A Bloomberg article published today, Feb. 1, suggests that proof-of-stake (PoS) token investors have a unique option to survive the protracted crypto market slump: staking their holdings.
In blockchains that use a PoS system — as opposed to proof-of-work (PoW) — nodes in the network engage in validating blocks, rather than mining them. A deterministic algorithm selects block validators based on the number of tokens a given node has staked in their wallet — i.e. deposited as collateral in order to compete to add the next block to the chain.
As Bloomberg reports, staking holdings in a PoS network can yield returns from 5 to as high as 150 percent, depending on the size of the participant’s stake. This offers investors the chance to earn a form of interest on their holdings, as long as they are willing to lock up their funds to both maintain — and potentially profit from — a given blockchain network.
Kyle Samani, managing partner at crypto fund Multicoin Capital Management, argued that:
"Regardless of market conditions, staking provides returns denominated in the asset being staked. If you’re going to be long, you might as well stake."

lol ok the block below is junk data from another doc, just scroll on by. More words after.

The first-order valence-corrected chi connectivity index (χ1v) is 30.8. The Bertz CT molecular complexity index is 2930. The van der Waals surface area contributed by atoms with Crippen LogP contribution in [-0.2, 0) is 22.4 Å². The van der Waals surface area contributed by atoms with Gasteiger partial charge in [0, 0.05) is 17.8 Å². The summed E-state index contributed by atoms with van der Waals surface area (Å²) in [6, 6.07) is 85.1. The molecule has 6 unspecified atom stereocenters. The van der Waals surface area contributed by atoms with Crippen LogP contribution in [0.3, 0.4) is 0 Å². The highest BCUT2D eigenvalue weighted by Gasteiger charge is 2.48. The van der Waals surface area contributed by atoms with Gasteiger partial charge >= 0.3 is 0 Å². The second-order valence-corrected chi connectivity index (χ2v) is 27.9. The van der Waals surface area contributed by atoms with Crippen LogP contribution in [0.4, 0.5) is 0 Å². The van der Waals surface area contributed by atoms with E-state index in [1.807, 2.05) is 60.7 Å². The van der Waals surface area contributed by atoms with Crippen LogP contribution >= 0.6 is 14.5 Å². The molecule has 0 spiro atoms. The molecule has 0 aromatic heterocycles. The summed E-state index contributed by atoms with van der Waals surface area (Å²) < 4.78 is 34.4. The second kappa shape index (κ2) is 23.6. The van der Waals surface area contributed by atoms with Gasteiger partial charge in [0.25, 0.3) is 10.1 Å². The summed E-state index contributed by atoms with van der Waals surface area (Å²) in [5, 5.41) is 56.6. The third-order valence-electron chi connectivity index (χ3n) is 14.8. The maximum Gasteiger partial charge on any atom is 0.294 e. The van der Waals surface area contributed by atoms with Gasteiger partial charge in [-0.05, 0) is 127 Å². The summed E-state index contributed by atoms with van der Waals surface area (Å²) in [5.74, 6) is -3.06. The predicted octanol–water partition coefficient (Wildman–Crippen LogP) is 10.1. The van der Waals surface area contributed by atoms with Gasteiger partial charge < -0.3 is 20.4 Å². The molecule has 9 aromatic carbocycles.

Bloomberg reports that firms specializing in staking holdings for clients are proliferating in the context of the crypto market slump. Paul Veradittakit, partner at major crypto investment firm Pantera Capital, proposed that not only market conditions, but also the increasing popularity of PoS protocols, is driving the trend:
"As we see more [PoS] protocols emerge, the ability to stake your tokens and earn interest from staking is a great way to make money, an ability to make strong consistent returns."
Staking in a still embryonic industry that nonetheless carries some risks, Bloomberg argues. By staking their coins, investors cannot immediately free them up for trading, and can therefore potentially miss out on cashing in at the optimal moment. Some uncertainty also remains as to whether PoS token rewards may in the future be viewed as securities by regulators.
Moreover, especially for clients of crypto staking firms, Bloomberg’s Aaron Brown argued that “staking requires a certain amount of trust, unlike proof-of-work. My observation to date is when crypto requires trust, disaster follows. It [may be] reported as hacking, but it is usually insider malfeasance or gross negligence.”
As reported, crypto staking startup Staked — which targets institutional PoS token investors — has just announced the closure of a $4.5 million seed funding round, led by Pantera Capital. Other participants of the round included major industry firms such as Coinbase Ventures, Digital Currency Group and Winklevoss Capital.